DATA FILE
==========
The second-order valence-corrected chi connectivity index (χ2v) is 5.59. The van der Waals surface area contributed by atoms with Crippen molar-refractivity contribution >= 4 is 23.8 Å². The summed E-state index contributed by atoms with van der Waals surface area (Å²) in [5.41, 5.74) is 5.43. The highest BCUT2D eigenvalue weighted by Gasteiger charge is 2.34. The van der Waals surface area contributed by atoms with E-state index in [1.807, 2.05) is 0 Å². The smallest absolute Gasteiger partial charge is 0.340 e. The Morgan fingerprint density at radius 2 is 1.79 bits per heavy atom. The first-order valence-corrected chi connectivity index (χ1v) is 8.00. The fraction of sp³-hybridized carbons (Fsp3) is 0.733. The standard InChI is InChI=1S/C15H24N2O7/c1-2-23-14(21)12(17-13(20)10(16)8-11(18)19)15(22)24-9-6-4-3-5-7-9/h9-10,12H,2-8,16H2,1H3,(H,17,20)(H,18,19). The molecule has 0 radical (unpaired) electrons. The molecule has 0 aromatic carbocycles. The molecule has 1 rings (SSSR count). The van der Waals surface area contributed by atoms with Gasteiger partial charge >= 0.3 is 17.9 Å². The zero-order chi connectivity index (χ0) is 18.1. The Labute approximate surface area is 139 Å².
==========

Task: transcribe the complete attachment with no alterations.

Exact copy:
The second-order valence-corrected chi connectivity index (χ2v) is 5.59. The van der Waals surface area contributed by atoms with Crippen molar-refractivity contribution >= 4 is 23.8 Å². The summed E-state index contributed by atoms with van der Waals surface area (Å²) in [5.41, 5.74) is 5.43. The highest BCUT2D eigenvalue weighted by Gasteiger charge is 2.34. The van der Waals surface area contributed by atoms with E-state index in [1.807, 2.05) is 0 Å². The smallest absolute Gasteiger partial charge is 0.340 e. The Morgan fingerprint density at radius 2 is 1.79 bits per heavy atom. The first-order valence-corrected chi connectivity index (χ1v) is 8.00. The fraction of sp³-hybridized carbons (Fsp3) is 0.733. The standard InChI is InChI=1S/C15H24N2O7/c1-2-23-14(21)12(17-13(20)10(16)8-11(18)19)15(22)24-9-6-4-3-5-7-9/h9-10,12H,2-8,16H2,1H3,(H,17,20)(H,18,19). The molecule has 0 radical (unpaired) electrons. The molecule has 0 aromatic carbocycles. The molecule has 1 rings (SSSR count). The van der Waals surface area contributed by atoms with Gasteiger partial charge >= 0.3 is 17.9 Å². The zero-order chi connectivity index (χ0) is 18.1. The Labute approximate surface area is 139 Å².